To save a prince – Anglo-zulu war

Last Sunday the lads at the club played an epic game was set in the heart of Zululand in the closing stages of the war, but our Zulu’s were still very aggressive and active in the defence of their homeland. On one side was the British Imperial forces consisting of six companies of infantry (two companies of 3/60thRifles and four companies of the 3rdRegt. of Foot), two troops of Mounted Infantry, a section of RA, a Naval Brigade detachment, one troop of the 1stDragoon Guards, one troop of the 17thLancers, a small Commando of Boers and a mixed troop of Natal Mounted Police and Newcastle Mounted Rifles.

On the Zulu side the left horn consisted of four units of warriors, the right horn – six units of warriors and the head another six warrior units. In addition, there were three small units of Zulu skirmishers armed with rifles. 

The British forces mission was firstly for the Prince Imperial Louis Napoleon, heir to the Bonapartist throne to try and make it back to the British lines without either dying or being captured. The 2ndmission for the British was to send out a mounted column and either support the Prince Imperial back or retrieve his body. The 3rdand final mission was for the British infantry to move forward, secure the two-river crossings and hold the position against repeated Zulu attacks until either the Zulus were defeated, or the Prince Imperial had made it back safely to the British side of the river.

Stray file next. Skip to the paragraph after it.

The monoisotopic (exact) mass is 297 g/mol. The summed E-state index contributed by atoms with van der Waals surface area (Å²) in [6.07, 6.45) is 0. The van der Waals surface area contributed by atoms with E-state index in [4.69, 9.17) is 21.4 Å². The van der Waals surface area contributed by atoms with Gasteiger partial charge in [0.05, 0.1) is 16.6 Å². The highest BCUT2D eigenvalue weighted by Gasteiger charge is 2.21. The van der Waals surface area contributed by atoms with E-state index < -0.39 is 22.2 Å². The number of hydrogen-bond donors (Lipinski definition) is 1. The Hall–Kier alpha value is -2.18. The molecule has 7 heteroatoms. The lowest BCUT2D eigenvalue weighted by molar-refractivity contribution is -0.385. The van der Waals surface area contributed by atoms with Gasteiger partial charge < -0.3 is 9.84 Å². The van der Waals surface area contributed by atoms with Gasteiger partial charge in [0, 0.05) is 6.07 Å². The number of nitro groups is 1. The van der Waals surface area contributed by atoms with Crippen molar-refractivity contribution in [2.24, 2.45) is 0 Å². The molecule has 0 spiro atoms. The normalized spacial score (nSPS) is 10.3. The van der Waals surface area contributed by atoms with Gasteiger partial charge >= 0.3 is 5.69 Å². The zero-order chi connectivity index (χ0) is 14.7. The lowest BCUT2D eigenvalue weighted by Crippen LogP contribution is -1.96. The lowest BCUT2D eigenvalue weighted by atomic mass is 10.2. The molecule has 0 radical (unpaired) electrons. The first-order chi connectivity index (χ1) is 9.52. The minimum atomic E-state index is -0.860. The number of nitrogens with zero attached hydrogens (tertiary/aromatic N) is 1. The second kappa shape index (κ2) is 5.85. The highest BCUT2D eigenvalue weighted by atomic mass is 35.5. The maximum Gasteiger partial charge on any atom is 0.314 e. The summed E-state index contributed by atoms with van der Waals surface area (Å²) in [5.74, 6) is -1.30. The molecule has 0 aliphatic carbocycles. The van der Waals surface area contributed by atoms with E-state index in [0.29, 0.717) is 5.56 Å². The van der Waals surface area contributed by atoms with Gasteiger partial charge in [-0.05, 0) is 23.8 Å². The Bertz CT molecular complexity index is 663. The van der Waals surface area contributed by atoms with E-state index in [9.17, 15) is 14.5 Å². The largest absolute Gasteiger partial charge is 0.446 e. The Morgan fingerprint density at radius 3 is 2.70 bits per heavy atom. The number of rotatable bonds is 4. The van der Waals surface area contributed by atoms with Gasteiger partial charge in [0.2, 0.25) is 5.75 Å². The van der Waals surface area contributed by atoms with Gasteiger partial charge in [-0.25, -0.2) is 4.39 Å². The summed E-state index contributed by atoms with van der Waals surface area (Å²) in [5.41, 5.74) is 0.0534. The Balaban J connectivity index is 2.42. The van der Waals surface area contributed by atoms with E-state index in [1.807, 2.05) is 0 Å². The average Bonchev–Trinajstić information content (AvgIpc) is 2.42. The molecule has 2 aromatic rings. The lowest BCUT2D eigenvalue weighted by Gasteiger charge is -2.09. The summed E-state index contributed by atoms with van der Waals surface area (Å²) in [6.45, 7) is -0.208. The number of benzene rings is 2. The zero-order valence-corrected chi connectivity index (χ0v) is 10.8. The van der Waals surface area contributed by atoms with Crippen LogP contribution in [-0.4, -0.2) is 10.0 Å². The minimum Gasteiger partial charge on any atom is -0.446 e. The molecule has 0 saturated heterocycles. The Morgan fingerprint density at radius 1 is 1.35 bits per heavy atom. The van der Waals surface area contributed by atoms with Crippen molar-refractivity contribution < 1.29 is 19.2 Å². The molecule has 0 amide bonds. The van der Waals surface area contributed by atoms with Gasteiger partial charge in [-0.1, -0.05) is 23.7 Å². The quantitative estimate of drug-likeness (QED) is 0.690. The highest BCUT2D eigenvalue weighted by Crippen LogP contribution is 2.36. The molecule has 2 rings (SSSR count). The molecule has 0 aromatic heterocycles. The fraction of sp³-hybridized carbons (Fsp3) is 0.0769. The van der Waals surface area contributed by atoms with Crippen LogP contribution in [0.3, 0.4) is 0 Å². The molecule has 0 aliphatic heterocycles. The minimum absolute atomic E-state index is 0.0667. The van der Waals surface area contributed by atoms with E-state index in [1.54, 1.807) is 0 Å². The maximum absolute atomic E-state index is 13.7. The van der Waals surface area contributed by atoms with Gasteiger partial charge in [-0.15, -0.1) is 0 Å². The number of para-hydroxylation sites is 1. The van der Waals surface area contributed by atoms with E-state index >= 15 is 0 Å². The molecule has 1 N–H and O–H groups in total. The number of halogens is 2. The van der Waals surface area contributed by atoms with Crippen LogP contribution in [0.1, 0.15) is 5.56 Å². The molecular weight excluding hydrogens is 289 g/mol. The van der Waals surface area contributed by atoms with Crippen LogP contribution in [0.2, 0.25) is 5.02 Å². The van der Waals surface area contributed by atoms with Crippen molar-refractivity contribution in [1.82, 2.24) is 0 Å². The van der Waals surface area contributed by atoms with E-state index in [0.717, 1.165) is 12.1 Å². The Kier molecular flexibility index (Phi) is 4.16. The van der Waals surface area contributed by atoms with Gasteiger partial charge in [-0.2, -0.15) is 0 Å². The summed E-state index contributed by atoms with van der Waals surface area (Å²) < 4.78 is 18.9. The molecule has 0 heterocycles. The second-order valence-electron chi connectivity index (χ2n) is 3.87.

Concerning the rules, we utilised the basic Black Powder rules with a few additions from other rule systems, including the Sand of the Sudan play cards, which certainly made for a fun game and the move system from Sword & the Flame (using the roll of the dice to determine movement distance). 

The game started very well for the British forces as they managed to maintain the initiative for the first three turns and the Prince Imperial headed off back to the British lines quite rapidly as too did the Mounted column, which managed to gain a toe hold on the Zulu side of the river in those first turns……however, with each turn and with each draw of the cards the Zulus were soon appearing in mass. Additionally, a wheel fell off one of the RA guns and it would take six turns to repair, the Prince Imperial was affected by a slight case of heat stroke and he took his team off the track and into the brush, and then the local Zulu village on the British side of the river decided to join their brothers and charged from their village into a British Infantry company. Not only that but once the fight to hold the river against the Zulus one of our most effective weapons with the Navy lads, the Gatling gun, was forever jamming ……it was very frustrating for the British commanders. 

In the end the British Infantry lads managed to hold both river crossing, but the cost was very high, a gun was lost (because they could not get their wheel fixed in time), the Boers were cut down to a man (they never had a chance) and the Prince Imperial, though he survived the days battle (but lost not only his horse but his two companions to Zulu bullets and spears) he still did not make it the British side of the river. 

Thanks go to Brian Buskell and David Lowe (the Zulu Commanders) and Tim Jolly (our British Commander) for the afternoon fun and gamesmanship. Figures belong to the collections of Myself, Brian Buskell, David Lowe and John Maguire. The figures are all 28mm and come from a mixed ranged of mainly Empress Miniatures, Warlord Games, Foundry and Old Glory Miniatures.

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